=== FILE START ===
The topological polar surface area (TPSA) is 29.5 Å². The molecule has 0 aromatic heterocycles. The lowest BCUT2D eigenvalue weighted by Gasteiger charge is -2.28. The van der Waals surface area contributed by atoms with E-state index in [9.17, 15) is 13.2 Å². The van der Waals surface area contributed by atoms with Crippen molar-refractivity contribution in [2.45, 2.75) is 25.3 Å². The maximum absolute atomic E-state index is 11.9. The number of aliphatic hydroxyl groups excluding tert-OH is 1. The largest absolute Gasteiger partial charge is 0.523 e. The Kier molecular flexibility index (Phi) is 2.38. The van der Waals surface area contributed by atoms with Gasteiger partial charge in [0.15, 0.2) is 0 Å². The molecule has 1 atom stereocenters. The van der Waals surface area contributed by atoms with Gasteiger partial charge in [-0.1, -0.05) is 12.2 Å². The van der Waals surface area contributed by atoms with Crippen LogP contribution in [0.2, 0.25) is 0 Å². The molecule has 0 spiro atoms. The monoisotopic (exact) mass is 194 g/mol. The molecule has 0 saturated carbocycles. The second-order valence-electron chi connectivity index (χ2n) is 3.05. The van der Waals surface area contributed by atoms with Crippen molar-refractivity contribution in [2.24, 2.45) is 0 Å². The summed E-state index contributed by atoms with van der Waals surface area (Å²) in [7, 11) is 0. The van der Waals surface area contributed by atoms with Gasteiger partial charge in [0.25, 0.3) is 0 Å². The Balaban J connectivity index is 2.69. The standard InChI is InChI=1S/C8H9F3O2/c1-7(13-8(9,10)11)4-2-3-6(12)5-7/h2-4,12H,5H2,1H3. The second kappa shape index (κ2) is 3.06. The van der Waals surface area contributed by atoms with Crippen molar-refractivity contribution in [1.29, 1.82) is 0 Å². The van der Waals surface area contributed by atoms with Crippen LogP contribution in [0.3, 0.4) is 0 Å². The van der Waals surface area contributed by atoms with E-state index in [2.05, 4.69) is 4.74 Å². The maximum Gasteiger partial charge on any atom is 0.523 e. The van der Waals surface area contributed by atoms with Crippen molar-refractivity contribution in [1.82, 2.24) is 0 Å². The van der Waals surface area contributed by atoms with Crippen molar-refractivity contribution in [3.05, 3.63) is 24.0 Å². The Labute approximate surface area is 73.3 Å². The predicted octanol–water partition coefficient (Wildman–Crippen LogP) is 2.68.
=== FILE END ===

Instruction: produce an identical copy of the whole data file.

The topological polar surface area (TPSA) is 29.5 Å². The molecule has 0 aromatic heterocycles. The lowest BCUT2D eigenvalue weighted by Gasteiger charge is -2.28. The van der Waals surface area contributed by atoms with E-state index in [9.17, 15) is 13.2 Å². The van der Waals surface area contributed by atoms with Crippen molar-refractivity contribution in [2.45, 2.75) is 25.3 Å². The maximum absolute atomic E-state index is 11.9. The number of aliphatic hydroxyl groups excluding tert-OH is 1. The largest absolute Gasteiger partial charge is 0.523 e. The Kier molecular flexibility index (Phi) is 2.38. The van der Waals surface area contributed by atoms with Gasteiger partial charge in [0.15, 0.2) is 0 Å². The molecule has 1 atom stereocenters. The van der Waals surface area contributed by atoms with Gasteiger partial charge in [-0.1, -0.05) is 12.2 Å². The van der Waals surface area contributed by atoms with Crippen LogP contribution in [0.2, 0.25) is 0 Å². The molecule has 0 spiro atoms. The monoisotopic (exact) mass is 194 g/mol. The molecule has 0 saturated carbocycles. The second-order valence-electron chi connectivity index (χ2n) is 3.05. The van der Waals surface area contributed by atoms with Crippen molar-refractivity contribution in [2.24, 2.45) is 0 Å². The summed E-state index contributed by atoms with van der Waals surface area (Å²) in [7, 11) is 0. The van der Waals surface area contributed by atoms with Gasteiger partial charge in [0.25, 0.3) is 0 Å². The Balaban J connectivity index is 2.69. The standard InChI is InChI=1S/C8H9F3O2/c1-7(13-8(9,10)11)4-2-3-6(12)5-7/h2-4,12H,5H2,1H3. The second kappa shape index (κ2) is 3.06. The van der Waals surface area contributed by atoms with Crippen molar-refractivity contribution in [1.29, 1.82) is 0 Å². The van der Waals surface area contributed by atoms with Crippen LogP contribution in [0.3, 0.4) is 0 Å². The van der Waals surface area contributed by atoms with E-state index in [2.05, 4.69) is 4.74 Å². The maximum Gasteiger partial charge on any atom is 0.523 e. The van der Waals surface area contributed by atoms with Crippen molar-refractivity contribution in [1.82, 2.24) is 0 Å². The van der Waals surface area contributed by atoms with Crippen molar-refractivity contribution in [3.05, 3.63) is 24.0 Å². The Labute approximate surface area is 73.3 Å². The predicted octanol–water partition coefficient (Wildman–Crippen LogP) is 2.68.